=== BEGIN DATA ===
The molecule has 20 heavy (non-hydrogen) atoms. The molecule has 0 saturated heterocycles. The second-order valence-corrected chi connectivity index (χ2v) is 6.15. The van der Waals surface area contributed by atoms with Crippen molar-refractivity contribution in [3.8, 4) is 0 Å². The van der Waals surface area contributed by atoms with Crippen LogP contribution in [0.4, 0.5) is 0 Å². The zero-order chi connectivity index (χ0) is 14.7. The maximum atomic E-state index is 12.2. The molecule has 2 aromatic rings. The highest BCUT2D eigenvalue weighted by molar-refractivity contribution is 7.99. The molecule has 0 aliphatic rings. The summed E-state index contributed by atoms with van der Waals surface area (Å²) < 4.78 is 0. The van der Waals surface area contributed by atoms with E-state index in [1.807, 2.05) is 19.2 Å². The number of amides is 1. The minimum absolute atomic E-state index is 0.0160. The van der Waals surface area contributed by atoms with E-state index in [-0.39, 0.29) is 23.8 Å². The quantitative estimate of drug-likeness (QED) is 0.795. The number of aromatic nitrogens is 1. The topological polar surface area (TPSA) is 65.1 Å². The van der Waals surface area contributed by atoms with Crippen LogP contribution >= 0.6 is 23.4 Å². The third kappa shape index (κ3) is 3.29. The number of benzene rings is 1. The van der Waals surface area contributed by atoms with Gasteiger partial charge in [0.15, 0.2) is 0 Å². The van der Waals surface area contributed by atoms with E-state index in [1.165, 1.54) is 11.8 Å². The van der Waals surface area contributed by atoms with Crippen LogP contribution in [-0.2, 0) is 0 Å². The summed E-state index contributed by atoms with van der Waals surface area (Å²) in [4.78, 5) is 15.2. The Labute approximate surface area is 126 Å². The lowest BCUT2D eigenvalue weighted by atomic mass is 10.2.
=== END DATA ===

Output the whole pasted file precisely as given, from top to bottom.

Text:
The molecule has 20 heavy (non-hydrogen) atoms. The molecule has 0 saturated heterocycles. The second-order valence-corrected chi connectivity index (χ2v) is 6.15. The van der Waals surface area contributed by atoms with Crippen molar-refractivity contribution in [3.8, 4) is 0 Å². The van der Waals surface area contributed by atoms with Crippen LogP contribution in [0.4, 0.5) is 0 Å². The zero-order chi connectivity index (χ0) is 14.7. The maximum atomic E-state index is 12.2. The molecule has 2 aromatic rings. The highest BCUT2D eigenvalue weighted by molar-refractivity contribution is 7.99. The molecule has 0 aliphatic rings. The summed E-state index contributed by atoms with van der Waals surface area (Å²) < 4.78 is 0. The van der Waals surface area contributed by atoms with E-state index in [1.807, 2.05) is 19.2 Å². The number of amides is 1. The minimum absolute atomic E-state index is 0.0160. The van der Waals surface area contributed by atoms with E-state index in [-0.39, 0.29) is 23.8 Å². The quantitative estimate of drug-likeness (QED) is 0.795. The number of aromatic nitrogens is 1. The topological polar surface area (TPSA) is 65.1 Å². The van der Waals surface area contributed by atoms with Crippen LogP contribution >= 0.6 is 23.4 Å². The third kappa shape index (κ3) is 3.29. The number of benzene rings is 1. The van der Waals surface area contributed by atoms with Gasteiger partial charge in [0.15, 0.2) is 0 Å². The van der Waals surface area contributed by atoms with E-state index in [1.165, 1.54) is 11.8 Å². The van der Waals surface area contributed by atoms with Crippen LogP contribution in [-0.2, 0) is 0 Å². The summed E-state index contributed by atoms with van der Waals surface area (Å²) in [4.78, 5) is 15.2. The Labute approximate surface area is 126 Å². The lowest BCUT2D eigenvalue weighted by atomic mass is 10.2.